These individuals are all bright and energetic. They didn't begin their careers as whiners or cynics. In their own minds, they have done everything right—they have worked diligently, demonstrated creativity, and exhibited loyalty and dependability—yet others in their organizations have more money, status, and influence. They make the mistake, however, of assuming that having good ideas is enough. This point is crucial. What they fail to grasp is how vital advocacy is to success. Chuck Fox, appointed in 2009 to manage the environmental quality of the world's largest estuary, the Chesapeake Bay, addresses this point. When advocating, he says, "you need to have the science completely on your side. You need to have a policy well thought out. But if you don't have the politics on your side, you lose."

The Idea-Advocacy Matrix

How do you get politics on your side when you have an idea to pitch? That is what this book is about. Figure 1 lays out the two key dimensions that we will be discussing. One dimension relates to the quality of an idea. Some notions are really dumb; others are brilliant. (Most ideas, of course, fall somewhere in the middle of the quality dimension.) In a perfect world, good ideas win out over bad ones. If someone proposes a brilliant notion, it is adopted (and its inventor is rewarded handsomely). And if someone pitches a stupid idea, it is dismissed out of hand. In the real world, good ideas frequently falter, alas, and bad ideas too often receive accolades. Vital to getting an innovation adopted is a second dimension—advocacy. If new ideas are to win the attention and support of decision makers, they must be touted in memorable and persuasive ways. Combining the dimensions of quality and advocacy yields four quadrants.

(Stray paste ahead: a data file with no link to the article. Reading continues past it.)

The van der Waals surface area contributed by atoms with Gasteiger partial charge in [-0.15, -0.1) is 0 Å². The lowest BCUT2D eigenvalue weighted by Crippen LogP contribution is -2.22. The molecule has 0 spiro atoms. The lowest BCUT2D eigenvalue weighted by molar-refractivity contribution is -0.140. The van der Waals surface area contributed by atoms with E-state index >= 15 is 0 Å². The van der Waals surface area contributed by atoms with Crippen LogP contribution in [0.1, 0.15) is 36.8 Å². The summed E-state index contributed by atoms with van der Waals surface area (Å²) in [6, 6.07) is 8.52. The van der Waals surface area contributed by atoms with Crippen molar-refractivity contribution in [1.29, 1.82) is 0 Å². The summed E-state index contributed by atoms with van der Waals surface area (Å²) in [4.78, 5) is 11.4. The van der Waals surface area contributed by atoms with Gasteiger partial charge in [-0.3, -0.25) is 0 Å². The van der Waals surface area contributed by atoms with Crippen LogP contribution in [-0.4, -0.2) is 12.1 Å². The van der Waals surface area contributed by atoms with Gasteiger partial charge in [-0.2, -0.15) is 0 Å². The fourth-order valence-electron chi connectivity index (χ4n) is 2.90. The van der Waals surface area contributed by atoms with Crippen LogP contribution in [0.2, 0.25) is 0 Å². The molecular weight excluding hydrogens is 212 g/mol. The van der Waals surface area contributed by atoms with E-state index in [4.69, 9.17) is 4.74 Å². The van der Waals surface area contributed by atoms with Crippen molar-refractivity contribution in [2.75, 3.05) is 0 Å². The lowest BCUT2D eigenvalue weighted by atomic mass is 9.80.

Quadrants 1 and 2: Poor Ideas

The first two quadrants relate to poor ideas that are advocated with varying degrees of skill.

Quadrant 1: Lucky Break. People sometimes have really bad ideas, and we are all relieved when they can't find buyers. Poor ideas that can't be sold fall into quadrant 1. It is a lucky break for all when someone can't sell a bad idea.